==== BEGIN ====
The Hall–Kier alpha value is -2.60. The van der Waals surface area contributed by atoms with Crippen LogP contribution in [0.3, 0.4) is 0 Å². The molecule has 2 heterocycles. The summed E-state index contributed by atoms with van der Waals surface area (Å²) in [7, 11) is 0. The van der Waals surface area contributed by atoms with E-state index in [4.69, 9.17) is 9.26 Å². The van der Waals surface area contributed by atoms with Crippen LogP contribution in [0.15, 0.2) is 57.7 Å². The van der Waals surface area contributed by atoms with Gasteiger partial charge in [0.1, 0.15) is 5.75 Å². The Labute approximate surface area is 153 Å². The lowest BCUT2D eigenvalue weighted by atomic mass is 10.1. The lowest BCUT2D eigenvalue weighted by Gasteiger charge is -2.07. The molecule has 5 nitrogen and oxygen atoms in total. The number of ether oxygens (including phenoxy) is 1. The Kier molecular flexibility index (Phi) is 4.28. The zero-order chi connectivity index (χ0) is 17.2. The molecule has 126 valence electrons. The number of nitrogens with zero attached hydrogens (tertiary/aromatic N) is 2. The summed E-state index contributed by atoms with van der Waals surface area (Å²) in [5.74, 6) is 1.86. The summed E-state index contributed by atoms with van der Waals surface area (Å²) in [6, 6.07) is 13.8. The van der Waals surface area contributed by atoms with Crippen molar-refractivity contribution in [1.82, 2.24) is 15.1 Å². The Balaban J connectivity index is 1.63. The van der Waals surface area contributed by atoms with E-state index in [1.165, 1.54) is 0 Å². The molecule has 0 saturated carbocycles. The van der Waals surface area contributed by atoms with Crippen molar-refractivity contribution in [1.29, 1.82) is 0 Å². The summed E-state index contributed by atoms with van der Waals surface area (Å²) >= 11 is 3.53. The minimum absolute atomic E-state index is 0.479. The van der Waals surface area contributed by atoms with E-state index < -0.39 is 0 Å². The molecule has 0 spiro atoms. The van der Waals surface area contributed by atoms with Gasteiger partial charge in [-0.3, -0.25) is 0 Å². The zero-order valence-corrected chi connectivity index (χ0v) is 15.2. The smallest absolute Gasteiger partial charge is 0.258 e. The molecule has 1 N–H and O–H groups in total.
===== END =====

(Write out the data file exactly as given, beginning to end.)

The Hall–Kier alpha value is -2.60. The van der Waals surface area contributed by atoms with Crippen LogP contribution in [0.3, 0.4) is 0 Å². The molecule has 2 heterocycles. The summed E-state index contributed by atoms with van der Waals surface area (Å²) in [7, 11) is 0. The van der Waals surface area contributed by atoms with E-state index in [4.69, 9.17) is 9.26 Å². The van der Waals surface area contributed by atoms with Crippen LogP contribution in [0.15, 0.2) is 57.7 Å². The van der Waals surface area contributed by atoms with Gasteiger partial charge in [0.1, 0.15) is 5.75 Å². The Labute approximate surface area is 153 Å². The lowest BCUT2D eigenvalue weighted by atomic mass is 10.1. The lowest BCUT2D eigenvalue weighted by Gasteiger charge is -2.07. The molecule has 5 nitrogen and oxygen atoms in total. The number of ether oxygens (including phenoxy) is 1. The Kier molecular flexibility index (Phi) is 4.28. The zero-order chi connectivity index (χ0) is 17.2. The molecule has 126 valence electrons. The number of nitrogens with zero attached hydrogens (tertiary/aromatic N) is 2. The summed E-state index contributed by atoms with van der Waals surface area (Å²) in [5.74, 6) is 1.86. The summed E-state index contributed by atoms with van der Waals surface area (Å²) in [6, 6.07) is 13.8. The van der Waals surface area contributed by atoms with Crippen molar-refractivity contribution in [1.82, 2.24) is 15.1 Å². The Balaban J connectivity index is 1.63. The van der Waals surface area contributed by atoms with E-state index in [1.165, 1.54) is 0 Å². The molecule has 0 saturated carbocycles. The van der Waals surface area contributed by atoms with Crippen molar-refractivity contribution in [1.29, 1.82) is 0 Å². The summed E-state index contributed by atoms with van der Waals surface area (Å²) >= 11 is 3.53. The minimum absolute atomic E-state index is 0.479. The van der Waals surface area contributed by atoms with E-state index < -0.39 is 0 Å². The molecule has 0 spiro atoms. The van der Waals surface area contributed by atoms with Gasteiger partial charge in [-0.3, -0.25) is 0 Å². The zero-order valence-corrected chi connectivity index (χ0v) is 15.2. The smallest absolute Gasteiger partial charge is 0.258 e. The molecule has 1 N–H and O–H groups in total.